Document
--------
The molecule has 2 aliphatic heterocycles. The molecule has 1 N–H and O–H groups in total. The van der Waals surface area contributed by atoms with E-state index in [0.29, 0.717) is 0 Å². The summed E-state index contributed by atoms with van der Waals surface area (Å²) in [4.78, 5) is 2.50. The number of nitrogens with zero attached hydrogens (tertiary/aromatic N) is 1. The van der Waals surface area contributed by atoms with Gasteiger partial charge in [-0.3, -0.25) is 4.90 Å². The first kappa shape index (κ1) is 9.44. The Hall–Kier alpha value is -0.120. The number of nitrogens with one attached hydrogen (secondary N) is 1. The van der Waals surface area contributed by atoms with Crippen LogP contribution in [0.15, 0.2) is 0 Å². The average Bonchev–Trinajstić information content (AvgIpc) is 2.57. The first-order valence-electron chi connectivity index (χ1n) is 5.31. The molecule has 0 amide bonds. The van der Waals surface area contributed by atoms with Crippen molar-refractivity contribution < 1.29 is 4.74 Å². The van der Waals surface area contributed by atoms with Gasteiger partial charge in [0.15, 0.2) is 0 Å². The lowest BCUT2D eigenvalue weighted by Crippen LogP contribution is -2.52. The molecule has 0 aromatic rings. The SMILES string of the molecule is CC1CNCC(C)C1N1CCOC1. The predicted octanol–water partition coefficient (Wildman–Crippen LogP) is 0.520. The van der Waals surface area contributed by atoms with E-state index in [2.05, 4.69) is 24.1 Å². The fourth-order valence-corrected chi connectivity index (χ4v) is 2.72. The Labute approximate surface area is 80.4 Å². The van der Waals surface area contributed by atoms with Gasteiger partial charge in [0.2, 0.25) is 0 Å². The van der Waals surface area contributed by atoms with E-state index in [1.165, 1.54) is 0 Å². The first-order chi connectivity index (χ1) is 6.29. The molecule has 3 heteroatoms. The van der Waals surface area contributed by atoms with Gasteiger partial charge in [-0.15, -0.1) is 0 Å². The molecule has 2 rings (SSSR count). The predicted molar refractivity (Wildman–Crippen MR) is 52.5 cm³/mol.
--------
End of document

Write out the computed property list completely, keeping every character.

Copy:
The molecule has 2 aliphatic heterocycles. The molecule has 1 N–H and O–H groups in total. The van der Waals surface area contributed by atoms with E-state index in [0.29, 0.717) is 0 Å². The summed E-state index contributed by atoms with van der Waals surface area (Å²) in [4.78, 5) is 2.50. The number of nitrogens with zero attached hydrogens (tertiary/aromatic N) is 1. The van der Waals surface area contributed by atoms with Gasteiger partial charge in [-0.3, -0.25) is 4.90 Å². The first kappa shape index (κ1) is 9.44. The Hall–Kier alpha value is -0.120. The number of nitrogens with one attached hydrogen (secondary N) is 1. The van der Waals surface area contributed by atoms with Crippen LogP contribution in [0.15, 0.2) is 0 Å². The average Bonchev–Trinajstić information content (AvgIpc) is 2.57. The first-order valence-electron chi connectivity index (χ1n) is 5.31. The molecule has 0 amide bonds. The van der Waals surface area contributed by atoms with Crippen molar-refractivity contribution < 1.29 is 4.74 Å². The van der Waals surface area contributed by atoms with Gasteiger partial charge in [0.15, 0.2) is 0 Å². The lowest BCUT2D eigenvalue weighted by Crippen LogP contribution is -2.52. The molecule has 0 aromatic rings. The SMILES string of the molecule is CC1CNCC(C)C1N1CCOC1. The predicted octanol–water partition coefficient (Wildman–Crippen LogP) is 0.520. The van der Waals surface area contributed by atoms with E-state index in [2.05, 4.69) is 24.1 Å². The fourth-order valence-corrected chi connectivity index (χ4v) is 2.72. The Labute approximate surface area is 80.4 Å². The van der Waals surface area contributed by atoms with Gasteiger partial charge in [0.2, 0.25) is 0 Å². The van der Waals surface area contributed by atoms with E-state index in [1.165, 1.54) is 0 Å². The first-order chi connectivity index (χ1) is 6.29. The molecule has 3 heteroatoms. The van der Waals surface area contributed by atoms with Gasteiger partial charge in [-0.15, -0.1) is 0 Å². The molecule has 2 rings (SSSR count). The predicted molar refractivity (Wildman–Crippen MR) is 52.5 cm³/mol.